From time to time I send out a call for submissions to email subscribers so that they can share their heritage recipes and stories with us. I sent out one a few weeks back and got so many wonderful submissions! I can’t wait to share them all with you but plan on doing it bit by bit so we have time to enjoy each one. Today’s Guest Kitchen recipe and story is from Joyce Bacon and I know you’ll enjoy it as much as I have. Thank you so much Joyce and all who read this for being such a great part of the Southern Plate Family!
My maternal grandmother (Granny) was born in Alabama, moved to Kentucky as a young bride, eventually ending up in Southern West Virginia where she raised her 8 children. My paternal grandmother died when I was only 2 so growing Granny was the only grandmother I had. I loved her dearly and loved to be around her. I liked to stay for days on end at her house. Grandpa was a preacher and I liked going to church with him (especially revivals) and liked hanging out with Granny in the kitchen. I liked her story about how chow-chow came to be.
She was born on a farm and always had a garden. No matter which coal town they moved to, Granny always had a little garden patch. At the end of the growing season as the weather began to turn cold, there were leftovers and stragglers on the vines and plants….usually a few green tomatoes, some under-developed peppers, so they all were gathered up and with the addition of some onions and cabbage, used to make Chow-Chow……nothing ever wasted! Some people called it “end of season relish”.
I would help her by crawling under the porch and pulling out the bushel baskets of jars, all dusty and covered with cobwebs. I would squirt them down with the garden hose before bringing them into the kitchen where they would be thoroughly scrubbed before being boiled and set upside down on clean towels to wait for the finished Chow-Chow. How I loved to eat the Chow-Chow with her delicious pinto beans and corn bread (all crunchy around the edges)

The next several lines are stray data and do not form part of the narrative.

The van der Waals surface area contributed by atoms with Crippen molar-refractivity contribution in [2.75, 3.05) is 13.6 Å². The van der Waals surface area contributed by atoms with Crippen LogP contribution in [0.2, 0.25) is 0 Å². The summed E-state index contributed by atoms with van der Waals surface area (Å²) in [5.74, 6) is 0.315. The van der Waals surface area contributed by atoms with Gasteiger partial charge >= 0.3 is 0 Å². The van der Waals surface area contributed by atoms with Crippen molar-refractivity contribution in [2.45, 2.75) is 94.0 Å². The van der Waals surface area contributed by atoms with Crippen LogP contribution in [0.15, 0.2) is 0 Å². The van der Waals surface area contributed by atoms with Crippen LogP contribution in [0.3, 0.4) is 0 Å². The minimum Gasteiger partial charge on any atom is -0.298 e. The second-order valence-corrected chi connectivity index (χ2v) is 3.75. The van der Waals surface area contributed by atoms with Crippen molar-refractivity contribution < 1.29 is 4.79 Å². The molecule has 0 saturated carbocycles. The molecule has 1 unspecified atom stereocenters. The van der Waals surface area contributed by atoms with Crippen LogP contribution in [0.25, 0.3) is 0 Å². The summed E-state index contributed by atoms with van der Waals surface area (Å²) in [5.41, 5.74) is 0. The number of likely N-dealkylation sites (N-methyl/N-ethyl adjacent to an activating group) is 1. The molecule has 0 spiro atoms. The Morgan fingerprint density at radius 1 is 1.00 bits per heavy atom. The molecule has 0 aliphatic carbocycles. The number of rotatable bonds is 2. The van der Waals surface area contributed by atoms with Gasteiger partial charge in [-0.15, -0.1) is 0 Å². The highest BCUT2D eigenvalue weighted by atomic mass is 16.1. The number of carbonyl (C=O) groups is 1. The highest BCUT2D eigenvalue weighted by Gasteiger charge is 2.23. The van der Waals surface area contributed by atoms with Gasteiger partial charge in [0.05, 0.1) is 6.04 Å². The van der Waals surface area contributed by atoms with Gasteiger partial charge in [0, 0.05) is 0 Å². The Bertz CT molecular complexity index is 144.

When I became an adult I learned that in some areas it is called piccalili. In the Pennsylvania Dutch areas near where I now live, chow chow is made with large “chunks” of vegetables including carrots, celery, and green beans. It’s okay but it’s not what I grew up with.
I still make Chow-Chow for my family and I use Granny’s old 2 gallon crock churn to salt it down overnight. When the Chow-Chow is finished, I use my paternal grandmother’s glass canning funnel to fill the jars. It always gives me a good feeling that I am continuing family traditions. Neither of my daughter’s have shown an interest in making Chow-Chow but I still have hope for my granddaughters.
Everything that is past is either a learning experience to grow on,
a beautiful memory to reflect on, or a motivating factor to act upon.
– Denis Waitley. Submitted by Jenny. Submit your positive or motivational quote by clicking here.